For Sewell, the concept of “revolution” — at least in its modern meaning — designates a momentous and irrevocable “event.” “[E]vents should be conceived of as sequences of occurrences that result in transformations of structures,” he explains. “Such sequences begin with a rupture…[and] durably [transform] previous structures and practices.” Any revolution worthy of the name would thus seem to require a radical discontinuity with the past — “blasted out of the continuum of history,” as it were. It would involve a sort of compressed temporality. Lenin is said to have once quipped that “there are decades where nothing happens; there are weeks when decades happen.” Revolution, in this model, would then necessarily hinge upon certain decisive moments — “turning points,” “breakthroughs,” “tipping points,” “points of no return,” “starts and fits,” etc. — moments after which nothing was ever the same, after which there was no going back. Removing these moments from a revolution would mean “reducing…[it] to [the] vague notion of a slow, even, gradual change, [with an] absence of leaps and storms.”
Of course, a revolution cannot be accomplished all at once, in one fell swoop. At a certain level, there must be a dialectic between process and event involved in any truly revolutionary transformation. “The international revolution,” Trotskii always reminded, “constitutes a permanent process, despite temporary declines and ebbs.” Nevertheless, Trotskii was always sure to stress the unevenness of this process. “[H]istoric processes are…far from consisting…in a steady accumulation and continual ‘improvement’ of that which exists. [History] has its transitions of quantity into quality, its crises, leaps, and backward lapses.” Certainly, some continuity with the world before the revolution will remain, but there will be important discontinuities, as well. The structures of daily life would be radically rearranged, but certain prerevolutionary practices will no doubt endure for some time.
The understanding of “revolution” just sketched can be usefully contrasted with that of David Graeber, whose thought has undeniably served as one of #Occupy’s greatest sources of inspiration. Graeber provides the clearest expression of revolution as a kind of continuous, never-ending process unpunctuated by events. Accordingly, he rejects the notion of history as marked by qualitatively distinct “epochs”:
[T]here has been no one fundamental break in human history. No one can deny there have been massive quantitative changes: the amount of energy consumed, the speed at which humans can travel, the number of books produced and read…But…these quantitative changes do not…necessarily imply a change in quality: we are not living in a fundamentally different sort of society than has ever existed before, we are not living in a fundamentally different sort of time.
In Graeber’s opinion, the mistake underlying these conceptions of revolution as rupture consists in their Lukácsean assumption that abstractions like “capitalism” or “society” exist as real totalities. “[T]he habit of thought which defines…society as a totalizing system,” Graeber argues, “tends to lead almost inevitably to a view of revolutions as cataclysmic ruptures.” In place of this more traditional version of what revolution may look like, Graeber instead advocates a “prefigurative” politics of creating a microcosm of the society one would want to live in. This notion is not wholly without precedent: echoes can still be heard here of the old motto from the 1905 IWW Preamble, which prescribes “forming the structure of the new society within the shell of the old.” But it would be a mistake to think that all anarchists look to create models of prefiguration.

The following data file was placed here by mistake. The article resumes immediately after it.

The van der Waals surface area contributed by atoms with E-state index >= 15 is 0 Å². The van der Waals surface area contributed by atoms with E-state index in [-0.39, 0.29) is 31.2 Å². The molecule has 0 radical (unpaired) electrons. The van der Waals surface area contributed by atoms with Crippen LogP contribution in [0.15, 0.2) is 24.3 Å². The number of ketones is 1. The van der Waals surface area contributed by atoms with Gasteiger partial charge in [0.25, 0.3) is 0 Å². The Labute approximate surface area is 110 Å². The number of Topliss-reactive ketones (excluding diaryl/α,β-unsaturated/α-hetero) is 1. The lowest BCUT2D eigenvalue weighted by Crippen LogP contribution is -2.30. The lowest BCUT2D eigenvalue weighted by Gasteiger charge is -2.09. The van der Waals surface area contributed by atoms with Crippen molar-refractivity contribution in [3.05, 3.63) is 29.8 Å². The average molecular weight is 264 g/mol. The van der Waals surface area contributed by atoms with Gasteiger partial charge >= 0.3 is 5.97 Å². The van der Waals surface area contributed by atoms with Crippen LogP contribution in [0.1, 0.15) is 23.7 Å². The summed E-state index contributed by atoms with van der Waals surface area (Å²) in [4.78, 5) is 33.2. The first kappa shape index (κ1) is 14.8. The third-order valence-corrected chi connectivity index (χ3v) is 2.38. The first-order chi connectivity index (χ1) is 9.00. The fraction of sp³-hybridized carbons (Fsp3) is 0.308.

Among the #Occupy movement’s more militant sections, the French pamphlet on The Coming Insurrection still holds some weight. With its paramilitary pose and radical chic, its knowing matter-of-factness, the rhetoric from this mini-manifesto remains fashionable in some circles. The book refrains from glamorizing violence as such, but much of its appeal clearly comes from its literal call to arms: “Take up arms,” it advises. “There is no such thing as a peaceful insurrection. Weapons are necessary.” The Coming Insurrection still pales in comparison to the bellicosity of past works from the anarchist canon (insofar as there is one). Certainly, anyone who has read the terrifying Catechism of a Revolutionary, co-authored by Bakunin and Nechaev in 1870, will look back at The Coming Insurrection as mere child’s play. Still, there are traces of the old revolutionary notion of irreversibility in the Invisible Committee’s “insurrection.” Nevertheless, the imagination of The Coming Insurrection is for the most part limited to the experience of the 2005 riots in the Paris banlieues — scattered, largely local affairs. World revolution is nowhere to be found in its pages.